10 Origin of DNA replication Origin + + IHF Integration Host Factor for lysogeny of Phage Lambda Same with IHF. It was first found as a protein used by a phage to integrate its genome into the bacterial genome. It’s amazing how many things were first found in phages.

11 Origin of DNA replication Origin + + How to recognize origin of replication? But back to the main question at hand. I want to learn how to recognize origins of replication. If I build a tool that can find known bacterial origins, maybe I can use the tool to search for origins in bacteriophages. Do phages have the same sorts of origins? Don’t know.

12 Origin of DNA replication Origin + + How to recognize origin of replication? But how to tell? One thing that distinguishes origins is their ability to bind DnaA protein -- if DnaA binds to a specific sequence, then origins must have multiple copies of them in close proximity. Does DnaA bind to a specific sequence?

13 Origin of DNA replication Kaguni (2006) Annu Rev Microbiol 60: DnaA binding site Is DnaA binding to DNA specific? I found an article that says the answer is yes. The E. coli origin of replication, pictured above, has five specific binding sites for DnaA. I need to learn more about that sequence. Orange colored boxes are nice, but at this point, I need to get closer to the truth, closer to the sequence.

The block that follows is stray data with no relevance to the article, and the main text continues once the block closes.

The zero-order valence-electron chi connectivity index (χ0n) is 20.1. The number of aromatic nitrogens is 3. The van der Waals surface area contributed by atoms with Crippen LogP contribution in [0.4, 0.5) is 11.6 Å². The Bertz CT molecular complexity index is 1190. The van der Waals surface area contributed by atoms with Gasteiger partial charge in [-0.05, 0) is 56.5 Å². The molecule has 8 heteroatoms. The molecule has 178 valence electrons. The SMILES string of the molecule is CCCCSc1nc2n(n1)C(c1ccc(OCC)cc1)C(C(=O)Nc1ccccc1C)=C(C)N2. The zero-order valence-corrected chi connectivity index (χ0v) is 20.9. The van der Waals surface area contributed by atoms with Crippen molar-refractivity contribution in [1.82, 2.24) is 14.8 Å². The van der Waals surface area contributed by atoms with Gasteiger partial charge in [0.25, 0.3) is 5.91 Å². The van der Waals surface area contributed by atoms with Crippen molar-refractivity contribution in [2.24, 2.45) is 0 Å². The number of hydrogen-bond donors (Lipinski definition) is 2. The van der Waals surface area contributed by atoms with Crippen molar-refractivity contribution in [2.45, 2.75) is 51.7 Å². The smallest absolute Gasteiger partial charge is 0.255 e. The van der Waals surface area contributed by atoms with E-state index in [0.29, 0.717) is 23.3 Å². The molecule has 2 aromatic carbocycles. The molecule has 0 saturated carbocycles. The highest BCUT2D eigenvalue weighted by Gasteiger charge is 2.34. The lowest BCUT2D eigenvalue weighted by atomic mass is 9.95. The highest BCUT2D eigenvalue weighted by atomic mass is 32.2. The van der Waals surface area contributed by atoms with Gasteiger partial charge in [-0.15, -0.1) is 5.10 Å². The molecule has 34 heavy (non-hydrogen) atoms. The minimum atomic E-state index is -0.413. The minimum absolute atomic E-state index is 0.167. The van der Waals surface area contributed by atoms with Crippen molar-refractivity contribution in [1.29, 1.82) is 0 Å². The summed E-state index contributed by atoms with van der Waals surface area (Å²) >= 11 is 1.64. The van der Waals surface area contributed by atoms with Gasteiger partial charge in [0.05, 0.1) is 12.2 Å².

14 Origin of DNA replication Kaguni (2006) Annu Rev Microbiol 60: Fuller et al (1984) Cell 38: DnaA binding site Here’s the sequence of the E. coli origin region. R1-R4 represent the sequences protected by DnaA when it binds. Are the all the same sequence?

15 Origin of DNA replication Kaguni (2006) Annu Rev Microbiol 60: Fuller et al (1984) Cell 38: DnaA binding site For example R1 and R2... Are they the same sequence? Why are there two sets of nucleotides in each box?

16 Origin of DNA replication Kaguni (2006) Annu Rev Microbiol 60: Fuller et al (1984) Cell 38: DnaA binding site If you notice that both strands of the DNA are shown, then you can make more sense of the boxes.

17 Origin of DNA replication Kaguni (2006) Annu Rev Microbiol 60: Fuller et al (1984) Cell 38: DnaA binding site Putting all the boxes together (choosing one of the two strands arbitrarily), I begin to see a pattern. Kaguni said there was also R5 (M). Where’s that? R1 TTATCCACA R2 TTATACACA R3 TTATCCAAA R4 TTATCCACA

18 Origin of DNA replication Fuller et al (1984) Cell 38: Enough orange boxes! Even enough paper sequences! If I’m going to make an origin-finding tool, I need to test it on a known case – Why not this case? Can I find the E. coli origin by DnaA-binding sequences? R1 TTATCCACA R2 TTATACACA R3 TTATCCAAA R4 TTATCCACA